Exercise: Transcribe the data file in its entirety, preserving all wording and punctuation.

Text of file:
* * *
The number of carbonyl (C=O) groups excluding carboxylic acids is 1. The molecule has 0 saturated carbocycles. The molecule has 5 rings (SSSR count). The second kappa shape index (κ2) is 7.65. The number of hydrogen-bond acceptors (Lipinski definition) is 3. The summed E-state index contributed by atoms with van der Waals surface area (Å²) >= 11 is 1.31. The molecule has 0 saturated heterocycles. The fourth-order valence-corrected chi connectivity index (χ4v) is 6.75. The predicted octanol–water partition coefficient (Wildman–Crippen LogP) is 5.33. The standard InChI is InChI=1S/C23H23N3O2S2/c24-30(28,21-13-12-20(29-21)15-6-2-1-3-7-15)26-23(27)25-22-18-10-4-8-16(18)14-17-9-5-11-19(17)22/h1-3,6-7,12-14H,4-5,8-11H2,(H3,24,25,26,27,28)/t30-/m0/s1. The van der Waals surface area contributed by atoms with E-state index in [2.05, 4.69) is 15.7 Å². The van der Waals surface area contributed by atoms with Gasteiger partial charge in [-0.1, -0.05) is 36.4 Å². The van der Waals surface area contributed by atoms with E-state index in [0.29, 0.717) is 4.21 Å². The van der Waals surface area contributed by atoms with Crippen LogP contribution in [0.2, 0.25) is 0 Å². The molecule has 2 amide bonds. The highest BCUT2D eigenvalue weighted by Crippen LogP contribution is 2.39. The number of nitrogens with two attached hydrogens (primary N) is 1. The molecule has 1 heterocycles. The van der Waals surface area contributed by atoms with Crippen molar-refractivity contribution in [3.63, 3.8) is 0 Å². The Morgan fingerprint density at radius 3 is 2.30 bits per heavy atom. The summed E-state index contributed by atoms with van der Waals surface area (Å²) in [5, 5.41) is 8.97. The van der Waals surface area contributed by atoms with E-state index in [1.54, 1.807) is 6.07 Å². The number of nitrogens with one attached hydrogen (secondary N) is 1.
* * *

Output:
The number of carbonyl (C=O) groups excluding carboxylic acids is 1. The molecule has 0 saturated carbocycles. The molecule has 5 rings (SSSR count). The second kappa shape index (κ2) is 7.65. The number of hydrogen-bond acceptors (Lipinski definition) is 3. The summed E-state index contributed by atoms with van der Waals surface area (Å²) >= 11 is 1.31. The molecule has 0 saturated heterocycles. The fourth-order valence-corrected chi connectivity index (χ4v) is 6.75. The predicted octanol–water partition coefficient (Wildman–Crippen LogP) is 5.33. The standard InChI is InChI=1S/C23H23N3O2S2/c24-30(28,21-13-12-20(29-21)15-6-2-1-3-7-15)26-23(27)25-22-18-10-4-8-16(18)14-17-9-5-11-19(17)22/h1-3,6-7,12-14H,4-5,8-11H2,(H3,24,25,26,27,28)/t30-/m0/s1. The van der Waals surface area contributed by atoms with E-state index in [2.05, 4.69) is 15.7 Å². The van der Waals surface area contributed by atoms with Gasteiger partial charge in [-0.1, -0.05) is 36.4 Å². The van der Waals surface area contributed by atoms with E-state index in [0.29, 0.717) is 4.21 Å². The van der Waals surface area contributed by atoms with Crippen LogP contribution in [0.2, 0.25) is 0 Å². The molecule has 2 amide bonds. The highest BCUT2D eigenvalue weighted by Crippen LogP contribution is 2.39. The number of nitrogens with two attached hydrogens (primary N) is 1. The molecule has 1 heterocycles. The van der Waals surface area contributed by atoms with Crippen molar-refractivity contribution in [3.63, 3.8) is 0 Å². The Morgan fingerprint density at radius 3 is 2.30 bits per heavy atom. The summed E-state index contributed by atoms with van der Waals surface area (Å²) in [5, 5.41) is 8.97. The van der Waals surface area contributed by atoms with E-state index in [1.54, 1.807) is 6.07 Å². The number of nitrogens with one attached hydrogen (secondary N) is 1.